A new study from Italy attempts to get a fuller picture of how mas media impacts health habits, and finds that television, print media and the Internet may be commonly associated with decreasing physical activity, but they also inform people on positive behaviors such as healthy eating.
Researchers at the Fondazione di Ricerca e Cura Giovanni Paolo II (John Paul II Foundation for Research and Treatment) in Campobasso analyzed data from a sample of more than 1,000 people as a part of the Moli-sani Project, an epidemiological study of 25,000 subjects in Molise, a southern region of Italy.
The report is published online in the International Journal of Public Health.
“Scientific literature has mainly focused on television viewing, considered a risk factor for health mainly because it represents a measure of physical inactivity,” said Marialaura Bonaccio, first author of the study.
Watching TV is often linked to physical inactivity and snacking, with negative effects on obesity, a major cardiovascular risk factor.
“In our study we paid attention to the capacity of people to get informed by using mass media, including the Internet and newspapers or magazines. We sought to see whether most informed people had better eating habits than those less exposed to information.”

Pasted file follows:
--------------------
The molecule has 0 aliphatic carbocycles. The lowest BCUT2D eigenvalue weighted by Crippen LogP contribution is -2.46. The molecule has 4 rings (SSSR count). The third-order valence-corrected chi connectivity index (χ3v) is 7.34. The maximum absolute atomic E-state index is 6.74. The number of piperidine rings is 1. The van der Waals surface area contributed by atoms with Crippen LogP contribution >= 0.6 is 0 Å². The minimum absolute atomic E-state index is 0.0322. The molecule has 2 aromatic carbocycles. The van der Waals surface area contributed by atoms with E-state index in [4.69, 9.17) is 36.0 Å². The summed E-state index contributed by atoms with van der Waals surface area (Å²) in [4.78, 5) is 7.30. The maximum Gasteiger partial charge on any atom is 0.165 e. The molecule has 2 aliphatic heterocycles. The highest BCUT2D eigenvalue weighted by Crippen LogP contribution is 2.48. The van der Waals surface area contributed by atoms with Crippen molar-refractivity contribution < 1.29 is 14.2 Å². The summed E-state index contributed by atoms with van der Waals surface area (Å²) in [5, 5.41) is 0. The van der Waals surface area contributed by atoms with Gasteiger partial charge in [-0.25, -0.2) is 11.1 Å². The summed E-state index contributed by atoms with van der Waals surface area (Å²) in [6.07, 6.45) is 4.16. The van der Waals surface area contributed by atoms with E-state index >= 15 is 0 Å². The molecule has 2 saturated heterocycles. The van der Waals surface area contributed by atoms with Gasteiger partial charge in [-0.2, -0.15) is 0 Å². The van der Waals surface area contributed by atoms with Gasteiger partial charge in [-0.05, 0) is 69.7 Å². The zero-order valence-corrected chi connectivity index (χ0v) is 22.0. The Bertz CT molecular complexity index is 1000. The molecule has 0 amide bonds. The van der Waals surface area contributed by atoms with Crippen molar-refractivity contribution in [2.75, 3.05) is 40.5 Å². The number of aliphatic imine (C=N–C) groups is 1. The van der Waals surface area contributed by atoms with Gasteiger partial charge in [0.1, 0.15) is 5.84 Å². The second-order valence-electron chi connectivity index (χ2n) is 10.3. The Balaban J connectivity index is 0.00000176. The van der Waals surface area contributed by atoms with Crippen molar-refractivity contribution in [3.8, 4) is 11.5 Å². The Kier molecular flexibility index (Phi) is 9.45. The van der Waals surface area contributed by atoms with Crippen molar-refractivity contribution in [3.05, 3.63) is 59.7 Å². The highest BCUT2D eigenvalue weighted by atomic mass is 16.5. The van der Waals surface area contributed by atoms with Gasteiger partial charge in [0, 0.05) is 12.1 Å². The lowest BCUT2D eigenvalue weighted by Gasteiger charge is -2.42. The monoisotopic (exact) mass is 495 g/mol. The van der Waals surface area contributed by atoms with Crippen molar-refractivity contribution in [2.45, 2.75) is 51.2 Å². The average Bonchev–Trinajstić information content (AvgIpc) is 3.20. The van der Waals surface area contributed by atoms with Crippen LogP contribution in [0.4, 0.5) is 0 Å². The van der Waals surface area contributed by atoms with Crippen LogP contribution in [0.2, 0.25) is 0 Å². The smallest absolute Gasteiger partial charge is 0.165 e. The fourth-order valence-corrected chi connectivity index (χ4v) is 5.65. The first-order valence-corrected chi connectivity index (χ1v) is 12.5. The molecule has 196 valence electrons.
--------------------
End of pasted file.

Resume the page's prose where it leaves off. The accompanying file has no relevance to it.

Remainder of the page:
In addition to collecting standard information from study participants (medical information, lifestyle, dietary habits, etc) individuals also completed a specific questionnaire on mass media usage, from TV viewing to newspaper and magazine reading and surfing the Internet.
In turn, researchers created a score of mass media information exposure and discovered exposure to multiple media sources was associated with lifestyle improvement, said Americo Bonanni, head of the science communication unit of the Research Laboratories.
“We focused on eating habits, mainly on Mediterranean diet,” Bonanni said. “Results have shown that people most exposed to information delivered by any mass media source, reported higher adherence to the Mediterranean-like eating patterns. The latter are considered the most effective eating model for reducing the risk of chronic and neurodegenerative diseases.
“In particular, people who were more informed reported higher consumption of some key foods of the Mediterranean diet pyramid, such as fruits and fresh fish, and a lower consumption of less healthy food such as animal fats.”
Investigators say the next step will be to evaluate each source of information and study how the Internet is changing the way people, especially the youngest, get informed on health topics.
Source: Catholic University – Campobasso